Sugar is always a tricky relationship because it tells you it’s too hard, it’s too inconvenient, it’s too painful. But with some planning and perseverance, fully breaking up with sugar is possible, and even better than that, it allows you to be in a peaceful relationship with food.
What are some of the initial baby steps that people can take to reduce their sugar intake?
The first thing I would recommend is to see exactly what your relationship with sugar looks like. Write down everything you eat for a week – the good, the bad and the in-between. This is how you can start to see where, when, what and why you’re eating and start to reduce from there. Then, think about the ways you can reduce your sugar, and be sure your commitment is one you can follow through on. It’s important to be able to feel as though you’re not letting anyone down. Find one thing you eat or drink almost every day and either reduce or cut it out of your diet – that includes the daily sugary coffee drink and the dressing on your salad – and skip dessert after dinner. My book also has a quiz which can help you better understand the nature of your particular relationship. Once you have that understanding, the changes you may want or need become clearer. And while I think people may want to give up sugar completely, reducing any amount of it can have positive effects.
Can you share some of the techniques people can use to avoid temptation?
One of the best ways to change a behaviour is to substitute it with a new one. It’s essential you find new ways to de-stress. When you’re at work, make a tea, squeeze a stress ball, chat with a colleague, or do some deep breathing. Of course, it won’t have the same numbing effect as sugar, but it also won’t cue the same feelings of hopelessness and remorse. Sometimes, it’s so important not to allow even the first bite. We can come up with all sorts of rationalisations like “It’s only one, it’s no big deal” or “Everyone’s doing it, so it’s fine.” But after that first bite, our brain is activated and not eating sugar becomes so much harder. I also recommend having something on hand to remind yourself of your commitment. At the clinic we ask people to write their personal commitment statement about why they’ve decided to give up sugar and put it on a post-it or as a pop-up reminder on their phone.
What are your top tips for keeping children on a low-sugar diet?
Limiting the sugar in your kids’ diet is incredibly important. Yet, at the same time, you want to empower your kids to make choices for themselves. It’s important to model this behaviour and highlight the consequences of overeating. So rather than saying, “Sugar is bad – you can’t have it,” say “When I eat sugar, I find it hard to stop eating and then I have a stomach ache. How does it make you feel?” Setting limits is healthy, but being a sugar dictator is certainly not a good long-term solution and can actually backfire. That being said, no one solution fits every kid, and it completely depends on your child’s individual sensitivities and needs.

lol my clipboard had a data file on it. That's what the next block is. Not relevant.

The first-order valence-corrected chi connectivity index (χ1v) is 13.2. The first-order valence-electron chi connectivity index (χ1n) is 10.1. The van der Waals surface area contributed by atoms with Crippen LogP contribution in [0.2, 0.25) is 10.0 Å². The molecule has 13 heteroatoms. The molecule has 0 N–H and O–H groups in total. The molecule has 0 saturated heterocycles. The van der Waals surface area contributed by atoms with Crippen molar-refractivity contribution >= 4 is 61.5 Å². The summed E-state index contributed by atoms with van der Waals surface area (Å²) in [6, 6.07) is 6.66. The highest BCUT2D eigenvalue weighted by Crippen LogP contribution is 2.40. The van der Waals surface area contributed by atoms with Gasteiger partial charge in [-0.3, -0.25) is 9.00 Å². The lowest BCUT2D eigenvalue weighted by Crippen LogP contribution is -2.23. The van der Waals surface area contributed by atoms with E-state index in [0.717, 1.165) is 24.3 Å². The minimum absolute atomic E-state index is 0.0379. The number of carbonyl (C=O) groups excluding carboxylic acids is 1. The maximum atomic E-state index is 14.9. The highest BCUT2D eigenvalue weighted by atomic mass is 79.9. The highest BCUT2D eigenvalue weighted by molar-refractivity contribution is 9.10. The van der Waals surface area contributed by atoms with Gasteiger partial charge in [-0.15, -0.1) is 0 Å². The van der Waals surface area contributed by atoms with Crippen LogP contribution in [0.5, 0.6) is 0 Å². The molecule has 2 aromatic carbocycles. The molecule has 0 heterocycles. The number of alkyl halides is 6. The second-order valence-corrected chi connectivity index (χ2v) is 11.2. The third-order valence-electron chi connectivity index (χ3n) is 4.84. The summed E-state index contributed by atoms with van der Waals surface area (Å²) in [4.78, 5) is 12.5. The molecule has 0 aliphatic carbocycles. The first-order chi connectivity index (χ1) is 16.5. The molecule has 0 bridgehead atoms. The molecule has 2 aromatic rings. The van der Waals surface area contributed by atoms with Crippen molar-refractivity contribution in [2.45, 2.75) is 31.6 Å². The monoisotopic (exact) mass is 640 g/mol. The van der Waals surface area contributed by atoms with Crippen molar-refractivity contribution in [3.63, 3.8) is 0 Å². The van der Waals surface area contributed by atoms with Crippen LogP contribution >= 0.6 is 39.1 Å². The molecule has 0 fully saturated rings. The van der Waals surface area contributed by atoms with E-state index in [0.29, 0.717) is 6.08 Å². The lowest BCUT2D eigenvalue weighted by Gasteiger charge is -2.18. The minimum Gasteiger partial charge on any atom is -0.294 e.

You yourself have been through all of this first hand. What was your own relationship with sugar like and why was it important to get it out of your diet?
Food was always my go-to comfort source. I was put on a diet at a very young age, and struggled for the next 20 years. It was torture – I was controlled by food – to the tune of near suicidal depression and weighing over 325 pounds. It looked like this: Go on a diet, fail at diet, turn to sugar. Sugar made me feel great in the short-term, and like any abuser, it also controlled and dictated my life. Half a box of biscuits became entire boxes, small ice-cream portions became entire gallons. It dictated when and what I’d eat, told me what I should do and focus on, and it felt like my solution, when in fact, it was my problem. Eating sugar was a daily necessity – the cravings felt like commands – if I didn't have it, I felt lost, irritable and distracted.
What was the moment that snapped you out of that cycle?
My brother started the paleo fad, which I inaccurately understood as no sugar, no grains. Because I loved a fad diet back then, I challenged myself to try it. I was shocked to find myself detoxing hard – think irritability, sweats, exhaustion and mad cravings. The addiction therapist in me knew this wasn’t just an adjustment to a new diet, I was properly detoxing. So, I began researching and stumbled upon Dr Robert Lustig’s talk on sugar addiction called The Bitter Truth. The medical field was beginning to talk about sugar addiction as a real and diagnosable illness. I experienced a real “a-ha” moment: I was addicted to sugar. And that’s where my path to creating a loving and healthy relationship with food began. I haven’t really looked back since. The results I’ve experienced in every area in my life are far better than any cake, biscuit or chocolate bar I ever ate.